Increasing the frequency of pulses in crop rotations reduces soil fungal diversity and increases the proportion of fungal pathotrophs in a semiarid agroecosystem
Bainard, L.D., Navarro-Borrell, A., Hamel, C., Braun, K., Hanson, K., Gan, Y. 2017. Increasing the frequency of pulses in crop rotations reduces soil fungal diversity and increases the proportion of fungal pathotrophs in a semiarid agroecosystem. Agriculture, Ecosystems & Environment 240(1), 206-214.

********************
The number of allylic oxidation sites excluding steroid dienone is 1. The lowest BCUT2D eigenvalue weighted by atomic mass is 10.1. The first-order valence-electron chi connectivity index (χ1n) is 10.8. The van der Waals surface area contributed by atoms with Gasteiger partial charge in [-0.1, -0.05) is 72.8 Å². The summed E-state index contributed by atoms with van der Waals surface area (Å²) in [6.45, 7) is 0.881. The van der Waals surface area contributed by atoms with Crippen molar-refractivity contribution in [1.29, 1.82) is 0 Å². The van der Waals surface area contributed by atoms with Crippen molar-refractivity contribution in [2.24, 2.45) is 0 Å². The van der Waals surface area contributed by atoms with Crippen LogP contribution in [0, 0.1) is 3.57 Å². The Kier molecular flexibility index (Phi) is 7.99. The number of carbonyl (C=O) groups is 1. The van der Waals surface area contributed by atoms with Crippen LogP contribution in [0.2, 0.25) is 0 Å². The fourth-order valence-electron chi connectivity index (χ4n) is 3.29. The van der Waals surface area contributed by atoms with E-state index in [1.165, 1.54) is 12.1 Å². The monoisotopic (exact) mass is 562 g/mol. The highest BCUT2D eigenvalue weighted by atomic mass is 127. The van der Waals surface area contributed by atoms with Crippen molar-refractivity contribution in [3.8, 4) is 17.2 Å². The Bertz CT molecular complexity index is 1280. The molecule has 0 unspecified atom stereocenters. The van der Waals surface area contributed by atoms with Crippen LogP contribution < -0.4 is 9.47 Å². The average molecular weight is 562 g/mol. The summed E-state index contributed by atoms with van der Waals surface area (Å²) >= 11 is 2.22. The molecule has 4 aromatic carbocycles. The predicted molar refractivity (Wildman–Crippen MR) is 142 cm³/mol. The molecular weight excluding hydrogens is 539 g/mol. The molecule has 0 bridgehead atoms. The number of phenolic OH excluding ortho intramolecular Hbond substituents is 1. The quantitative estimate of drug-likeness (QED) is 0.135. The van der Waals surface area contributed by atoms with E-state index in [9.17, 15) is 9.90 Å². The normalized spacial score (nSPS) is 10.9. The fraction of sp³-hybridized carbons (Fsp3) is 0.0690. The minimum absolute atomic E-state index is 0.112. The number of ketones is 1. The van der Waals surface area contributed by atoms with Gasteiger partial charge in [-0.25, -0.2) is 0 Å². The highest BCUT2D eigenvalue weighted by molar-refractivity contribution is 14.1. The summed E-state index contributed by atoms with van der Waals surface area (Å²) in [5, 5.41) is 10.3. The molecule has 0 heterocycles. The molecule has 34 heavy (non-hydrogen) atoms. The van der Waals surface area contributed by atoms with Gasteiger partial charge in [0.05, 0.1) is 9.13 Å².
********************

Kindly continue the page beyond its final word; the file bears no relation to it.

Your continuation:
In the Canadian Prairies, the production of pulse crops has increased considerably since the 1980′s, including agronomically important crops such as field peas (Pisum sativum L.), lentils (Lens culinaris Medik.), and chickpeas (Cicer arietinum L.). As producers increase and intensify the use of pulse crops, more knowledge is needed to understand the impact these crops have on important soil biological resources. In this study, we used a high-throughput sequencing approach (454 amplicon sequencing) to determine if increasing the frequency of pulses in crop rotations affects the diversity and composition of soil and root-associated fungal communities and the proportion of functional guilds such as pathogens, saprophytes, and mutualists. This study was conducted in a semiarid region of the Canadian Prairies with nine different 4-year rotations including field pea, lentil, and chickpea grown once, twice, three times or not at all with wheat (Triticum aestivum L.). Soil fungal communities were assessed following the third year of the rotations and root-associated fungal communities were assessed during the fourth year when all of the rotations were seeded to wheat. Our results revealed that the inclusion of two or more pulses into 4-year crop rotations caused a significant shift in the composition of the soil fungal community, a decrease in fungal diversity, and an increase in the proportion of fungal pathotrophs compared to continuous wheat or rotations with only one pulse crop. Several important pathogens of pulse crops increased two to three-fold in pulse intensified rotations including Fusarium avenaceum, F. redolens, and Alternaria alternata, and crop-specific pathogens such as Didymella pinodella and F. solani increased in field pea intensified rotations. The build-up of fungal pathogens in the soil indicates that farmers in this region should avoid growing pulse crops in consecutive years or in close succession to avoid developing disease problems. This study also revealed that rotation sequence explained more of the variation in the fungal community compared to the previous crop and affected the relative abundance of several important fungal pathogens. This highlights the importance of crop selection in rotations and provides a tool that farmers can use to manage soil fungal communities to ensure the sustainability and productivity of agricultural systems.
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